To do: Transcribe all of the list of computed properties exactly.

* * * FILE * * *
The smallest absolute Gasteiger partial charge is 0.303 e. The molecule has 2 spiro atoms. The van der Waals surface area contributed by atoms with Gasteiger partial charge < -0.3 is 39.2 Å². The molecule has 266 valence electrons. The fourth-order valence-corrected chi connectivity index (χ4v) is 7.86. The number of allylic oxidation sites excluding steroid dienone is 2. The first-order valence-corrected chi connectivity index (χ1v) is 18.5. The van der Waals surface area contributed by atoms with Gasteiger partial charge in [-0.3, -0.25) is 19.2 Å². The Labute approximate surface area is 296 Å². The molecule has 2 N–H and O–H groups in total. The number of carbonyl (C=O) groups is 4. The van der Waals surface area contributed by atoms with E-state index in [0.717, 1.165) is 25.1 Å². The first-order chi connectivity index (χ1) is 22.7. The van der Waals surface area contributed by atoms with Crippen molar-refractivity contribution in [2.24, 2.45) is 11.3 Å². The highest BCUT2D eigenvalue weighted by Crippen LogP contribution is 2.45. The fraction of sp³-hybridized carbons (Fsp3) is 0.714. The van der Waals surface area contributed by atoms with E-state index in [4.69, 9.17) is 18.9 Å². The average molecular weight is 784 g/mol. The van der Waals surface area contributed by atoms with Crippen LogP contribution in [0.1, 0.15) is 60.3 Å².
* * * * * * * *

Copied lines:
The smallest absolute Gasteiger partial charge is 0.303 e. The molecule has 2 spiro atoms. The van der Waals surface area contributed by atoms with Gasteiger partial charge < -0.3 is 39.2 Å². The molecule has 266 valence electrons. The fourth-order valence-corrected chi connectivity index (χ4v) is 7.86. The number of allylic oxidation sites excluding steroid dienone is 2. The first-order valence-corrected chi connectivity index (χ1v) is 18.5. The van der Waals surface area contributed by atoms with Gasteiger partial charge in [-0.3, -0.25) is 19.2 Å². The Labute approximate surface area is 296 Å². The molecule has 2 N–H and O–H groups in total. The number of carbonyl (C=O) groups is 4. The van der Waals surface area contributed by atoms with E-state index in [0.717, 1.165) is 25.1 Å². The first-order chi connectivity index (χ1) is 22.7. The van der Waals surface area contributed by atoms with Crippen molar-refractivity contribution in [2.24, 2.45) is 11.3 Å². The highest BCUT2D eigenvalue weighted by Crippen LogP contribution is 2.45. The fraction of sp³-hybridized carbons (Fsp3) is 0.714. The van der Waals surface area contributed by atoms with E-state index in [4.69, 9.17) is 18.9 Å². The average molecular weight is 784 g/mol. The van der Waals surface area contributed by atoms with Crippen LogP contribution in [0.1, 0.15) is 60.3 Å².